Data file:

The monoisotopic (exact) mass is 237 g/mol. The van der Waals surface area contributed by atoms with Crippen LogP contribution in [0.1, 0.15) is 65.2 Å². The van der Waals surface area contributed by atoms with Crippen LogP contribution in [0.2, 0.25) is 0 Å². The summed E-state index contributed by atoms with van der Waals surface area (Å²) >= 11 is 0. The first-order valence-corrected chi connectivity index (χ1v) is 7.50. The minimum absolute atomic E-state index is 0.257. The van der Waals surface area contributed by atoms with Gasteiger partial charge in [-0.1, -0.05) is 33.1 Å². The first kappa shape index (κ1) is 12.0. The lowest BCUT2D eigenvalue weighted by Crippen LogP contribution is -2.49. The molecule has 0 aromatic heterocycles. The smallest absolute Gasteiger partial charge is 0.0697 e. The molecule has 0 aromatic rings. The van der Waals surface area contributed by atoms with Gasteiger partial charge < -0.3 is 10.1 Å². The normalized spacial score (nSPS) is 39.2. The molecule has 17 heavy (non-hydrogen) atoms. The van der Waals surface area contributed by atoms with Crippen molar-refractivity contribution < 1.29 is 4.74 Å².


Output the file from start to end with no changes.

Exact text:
The monoisotopic (exact) mass is 237 g/mol. The van der Waals surface area contributed by atoms with Crippen LogP contribution in [0.1, 0.15) is 65.2 Å². The van der Waals surface area contributed by atoms with Crippen LogP contribution in [0.2, 0.25) is 0 Å². The summed E-state index contributed by atoms with van der Waals surface area (Å²) >= 11 is 0. The first-order valence-corrected chi connectivity index (χ1v) is 7.50. The minimum absolute atomic E-state index is 0.257. The van der Waals surface area contributed by atoms with Gasteiger partial charge in [-0.1, -0.05) is 33.1 Å². The first kappa shape index (κ1) is 12.0. The lowest BCUT2D eigenvalue weighted by Crippen LogP contribution is -2.49. The molecule has 0 aromatic heterocycles. The smallest absolute Gasteiger partial charge is 0.0697 e. The molecule has 0 aromatic rings. The van der Waals surface area contributed by atoms with Gasteiger partial charge < -0.3 is 10.1 Å². The normalized spacial score (nSPS) is 39.2. The molecule has 17 heavy (non-hydrogen) atoms. The van der Waals surface area contributed by atoms with Crippen molar-refractivity contribution < 1.29 is 4.74 Å².